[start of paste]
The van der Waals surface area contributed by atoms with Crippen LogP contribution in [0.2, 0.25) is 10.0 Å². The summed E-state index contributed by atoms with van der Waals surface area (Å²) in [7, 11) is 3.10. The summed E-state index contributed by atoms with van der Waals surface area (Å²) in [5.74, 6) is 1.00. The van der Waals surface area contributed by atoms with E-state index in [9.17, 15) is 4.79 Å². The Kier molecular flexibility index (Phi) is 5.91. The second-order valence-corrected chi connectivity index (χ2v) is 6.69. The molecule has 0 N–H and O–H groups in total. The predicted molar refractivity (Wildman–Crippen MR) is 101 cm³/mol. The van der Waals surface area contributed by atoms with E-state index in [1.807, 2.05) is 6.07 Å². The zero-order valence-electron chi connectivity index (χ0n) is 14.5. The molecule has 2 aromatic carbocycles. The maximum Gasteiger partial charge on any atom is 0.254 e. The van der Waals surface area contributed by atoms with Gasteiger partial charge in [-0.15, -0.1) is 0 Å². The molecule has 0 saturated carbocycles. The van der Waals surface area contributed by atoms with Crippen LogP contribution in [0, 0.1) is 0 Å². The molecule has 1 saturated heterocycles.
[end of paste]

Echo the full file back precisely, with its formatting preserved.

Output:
The van der Waals surface area contributed by atoms with Crippen LogP contribution in [0.2, 0.25) is 10.0 Å². The summed E-state index contributed by atoms with van der Waals surface area (Å²) in [7, 11) is 3.10. The summed E-state index contributed by atoms with van der Waals surface area (Å²) in [5.74, 6) is 1.00. The van der Waals surface area contributed by atoms with E-state index in [9.17, 15) is 4.79 Å². The Kier molecular flexibility index (Phi) is 5.91. The second-order valence-corrected chi connectivity index (χ2v) is 6.69. The molecule has 0 N–H and O–H groups in total. The predicted molar refractivity (Wildman–Crippen MR) is 101 cm³/mol. The van der Waals surface area contributed by atoms with E-state index in [1.807, 2.05) is 6.07 Å². The zero-order valence-electron chi connectivity index (χ0n) is 14.5. The molecule has 2 aromatic carbocycles. The maximum Gasteiger partial charge on any atom is 0.254 e. The van der Waals surface area contributed by atoms with Gasteiger partial charge in [-0.15, -0.1) is 0 Å². The molecule has 0 saturated carbocycles. The van der Waals surface area contributed by atoms with Crippen LogP contribution in [0, 0.1) is 0 Å². The molecule has 1 saturated heterocycles.